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DMK Boycotts Guv's Address, Oppn Walkout Of Tamil Nadu Assembly On First Day

Opposition party DMK boycotted and walked out before the Governor started the address in the Assembly, other parties like Congress, IUML also followed.


As the Tamil Nadu Assembly session was all set to be on Monday morning with the Governor Banwarilal Purohit's address on the first day, the principal Opposition party DMK boycotted and walked out before the Governor started the address in the Assembly. The other parties like Congress, IUML also followed DMK.

The Opposition leader MK Stalin after walking out said, "There are many pending issues which needed to be discussed. The debt of the state is more than 4 lakh crores, even after the government taking a policy decision to release the seven Rajiv Gandhi assassins. The Governor did not make a decision even after a year."

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"The AIADMK supported the un-constitutional and un-secular citizenship amendment bill in both the houses. These are the reasons for why we have boycotted the speech of governor. They are working for the interest of someone else and not the people," Stalin added.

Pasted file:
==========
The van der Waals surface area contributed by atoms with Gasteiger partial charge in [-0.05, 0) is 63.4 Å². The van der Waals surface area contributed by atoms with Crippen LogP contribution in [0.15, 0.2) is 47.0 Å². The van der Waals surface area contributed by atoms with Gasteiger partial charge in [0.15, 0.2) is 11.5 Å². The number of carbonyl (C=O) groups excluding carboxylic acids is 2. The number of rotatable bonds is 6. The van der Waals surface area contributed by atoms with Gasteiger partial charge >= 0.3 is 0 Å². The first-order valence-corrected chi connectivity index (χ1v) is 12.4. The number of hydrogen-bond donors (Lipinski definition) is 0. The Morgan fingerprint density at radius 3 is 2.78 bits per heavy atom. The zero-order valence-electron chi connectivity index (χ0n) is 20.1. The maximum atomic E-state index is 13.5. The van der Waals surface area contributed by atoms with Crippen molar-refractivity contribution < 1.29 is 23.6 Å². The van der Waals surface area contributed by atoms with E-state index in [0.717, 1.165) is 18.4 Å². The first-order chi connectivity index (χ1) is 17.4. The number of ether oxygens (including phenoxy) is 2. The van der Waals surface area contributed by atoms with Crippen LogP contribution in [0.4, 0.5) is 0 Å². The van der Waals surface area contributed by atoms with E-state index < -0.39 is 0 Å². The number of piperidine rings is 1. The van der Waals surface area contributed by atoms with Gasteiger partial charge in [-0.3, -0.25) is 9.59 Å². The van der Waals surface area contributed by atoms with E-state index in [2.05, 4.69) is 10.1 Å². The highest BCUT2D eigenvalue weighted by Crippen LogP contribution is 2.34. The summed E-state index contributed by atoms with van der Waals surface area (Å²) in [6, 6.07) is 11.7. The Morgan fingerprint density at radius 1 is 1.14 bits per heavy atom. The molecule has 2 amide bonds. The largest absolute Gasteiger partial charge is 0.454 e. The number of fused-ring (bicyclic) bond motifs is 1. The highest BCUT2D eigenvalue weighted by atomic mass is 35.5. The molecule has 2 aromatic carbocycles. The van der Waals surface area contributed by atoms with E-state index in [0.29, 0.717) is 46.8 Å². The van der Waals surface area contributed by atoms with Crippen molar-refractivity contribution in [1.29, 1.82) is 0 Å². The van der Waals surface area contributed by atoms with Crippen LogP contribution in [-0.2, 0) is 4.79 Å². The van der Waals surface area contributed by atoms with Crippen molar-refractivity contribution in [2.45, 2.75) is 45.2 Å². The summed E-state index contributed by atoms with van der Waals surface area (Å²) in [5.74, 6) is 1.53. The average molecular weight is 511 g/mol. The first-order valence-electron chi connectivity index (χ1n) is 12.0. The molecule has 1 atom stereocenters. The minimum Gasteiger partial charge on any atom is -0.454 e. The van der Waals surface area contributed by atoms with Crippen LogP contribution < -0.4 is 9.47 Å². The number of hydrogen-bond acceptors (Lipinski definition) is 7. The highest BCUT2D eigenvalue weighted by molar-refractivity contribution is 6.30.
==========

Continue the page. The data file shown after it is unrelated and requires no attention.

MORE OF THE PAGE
Congress's Vijayadarani who also walked out after DMK said, "We are against Citizenship Amendment Act, and all the Opposition parties in the state-DMK, Congress and IUML have staged a walkout boycotting the Governor’s speech. This is to condemn the AIADMK supporting CAA in the Parliament. This is against the interest of minority and Sri Lankan Tamil."

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Indian Union Muslim league MLA Abubakkar and AMMK MLA TTV Dinakaran also staged their walkout, condemning the state government on various issues.

The Assembly session is expected to happen for a week and DMK is also going to insist that the state Assembly pass a resolution against the CAA, similar to Kerala Assembly. DMK MLAs have already submitted their representation to move a resolution against the Citizenship Amendment Act and insisting Centre to revoke it.

However, the AIADMK government sitting in comfortable majority inside the Assembly is in no mood to pass such a resolution and the Assembly rules have opined that "no resolution shall be admissible in the matters which are sub-judice."

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